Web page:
No. 70

Rent seeking resurgent

STONE the crows! What’s next on the policy agenda, White Australia? Perhaps not, but other elements of the bipartisan economic agenda that shaped Australia for the first 80 years of federation are back in fashion.

The old arbitration system, now badged as fair work, is re-regulating employment. We are now hearing protectionist pleas, the same as existed in 1900, the same as occurred every time in the next 80 years when anybody dared suggest that tariffs were a wealth transfer paid by consumers to uncompetitive industries.

Protection was always a fraud on the taxpayer. As Paul Kelly pointed out a generation back, while protection was a pillar of federation from the start, its flaws were always apparent, making Australians reliant on government intervention rather than individual enterprise. [i]

And it is nonsense on stilts now, with the potential to erode the benefits of the minerals and energy boom.

Craig Emerson knows it. Last week the Trade Minister secured cabinet support for his free-trading plan for Australia in the international economy. The document is a cogently constructed case for the bleeding obvious – that free trade has enriched Australia by reducing the prices consumers pay, encouraging industry to focus on products and services where they have a comparative advantage and increasing overall economic performance, as open markets catalyse productivity improvements.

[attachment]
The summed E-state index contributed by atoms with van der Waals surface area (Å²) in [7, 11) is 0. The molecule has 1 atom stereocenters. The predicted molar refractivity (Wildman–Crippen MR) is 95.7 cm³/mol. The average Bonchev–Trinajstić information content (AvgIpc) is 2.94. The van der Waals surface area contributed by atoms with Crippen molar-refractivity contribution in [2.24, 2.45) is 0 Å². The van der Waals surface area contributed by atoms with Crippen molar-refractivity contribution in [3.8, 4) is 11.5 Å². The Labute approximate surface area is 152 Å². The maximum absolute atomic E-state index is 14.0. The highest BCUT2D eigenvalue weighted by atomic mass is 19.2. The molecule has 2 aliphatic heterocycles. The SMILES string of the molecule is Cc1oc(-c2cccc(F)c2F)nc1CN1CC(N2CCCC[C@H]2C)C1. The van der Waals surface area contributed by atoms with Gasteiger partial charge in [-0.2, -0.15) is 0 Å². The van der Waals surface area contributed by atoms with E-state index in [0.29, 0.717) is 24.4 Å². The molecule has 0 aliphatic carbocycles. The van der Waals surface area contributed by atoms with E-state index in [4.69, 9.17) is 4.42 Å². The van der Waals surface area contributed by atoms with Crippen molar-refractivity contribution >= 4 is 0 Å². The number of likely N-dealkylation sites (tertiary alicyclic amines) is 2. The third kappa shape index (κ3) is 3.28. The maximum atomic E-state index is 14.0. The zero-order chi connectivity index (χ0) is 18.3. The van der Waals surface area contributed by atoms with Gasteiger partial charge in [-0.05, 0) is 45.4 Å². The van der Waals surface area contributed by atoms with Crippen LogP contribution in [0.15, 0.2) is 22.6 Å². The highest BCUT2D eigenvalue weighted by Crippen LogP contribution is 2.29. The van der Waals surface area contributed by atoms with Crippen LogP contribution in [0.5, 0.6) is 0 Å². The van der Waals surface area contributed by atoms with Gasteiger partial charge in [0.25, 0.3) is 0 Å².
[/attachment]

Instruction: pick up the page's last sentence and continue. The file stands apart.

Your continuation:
“Trade liberalisation therefore can drive wider economic reform, lowering prices not only to export industries but to the nation’s consumers as well,” Dr Emerson’s statement says.[ii]

Sensible stuff, accepted by all but rent seekers since the Hawke-Keating-Howard consensus presented us with the incontrovertible argument that as a trading nation Australia wins when its export industries become more efficient and wins even bigger when other countries open their economies.

But no longer. Australian Workers Union leader Paul Howes says that because the “developed world is increasingly adopting a more protectionist approach,” no one with “half a brain” would propose trade liberalisation. [iii]

And Treasurer Wayne Swan, despite claims he is a long-term free trade supporter, is said to have questioned the efficacy of Dr Emerson’s ideas given, “the government was already fighting for reform on a range of other fronts.”[iv]

That Paul Howes has many members in manufacturing, a sector of the economy protectionism was always intended to promote, makes his arguments unsurprising. In invoking the spectre of cheap Chinese labour last week, Howes channelled union officials from a century ago:

This week, AWU National Secretary Paul Howes was in Melbourne to talk to our 250 members at Viridian, a major glassmaker at Dandenong, where the pressure of the Chinese dumping under-priced products on our market is causing real pressure.  The company welcomed his presence as he told our members the AWU will fight to stop the destruction of our manufacturing industries. “If we lose places like Viridian, if we lose industries like glass manufacturing, they will be gone forever,” he said. His visit was part of the AWU’s Don’t Dump on Australia campaign – a fight to save jobs now for you, and in the future for your children and grandchildren. [v]

Perhaps Wayne Swan’s focus on politics over policy is equally unsurprising, given the government’s present polling predicament, with the coalition at 55 per cent of the two party preferred vote. [vi] But for a self-proclaimed reforming treasurer Wayne Swan should know better and be out there backing Emerson up.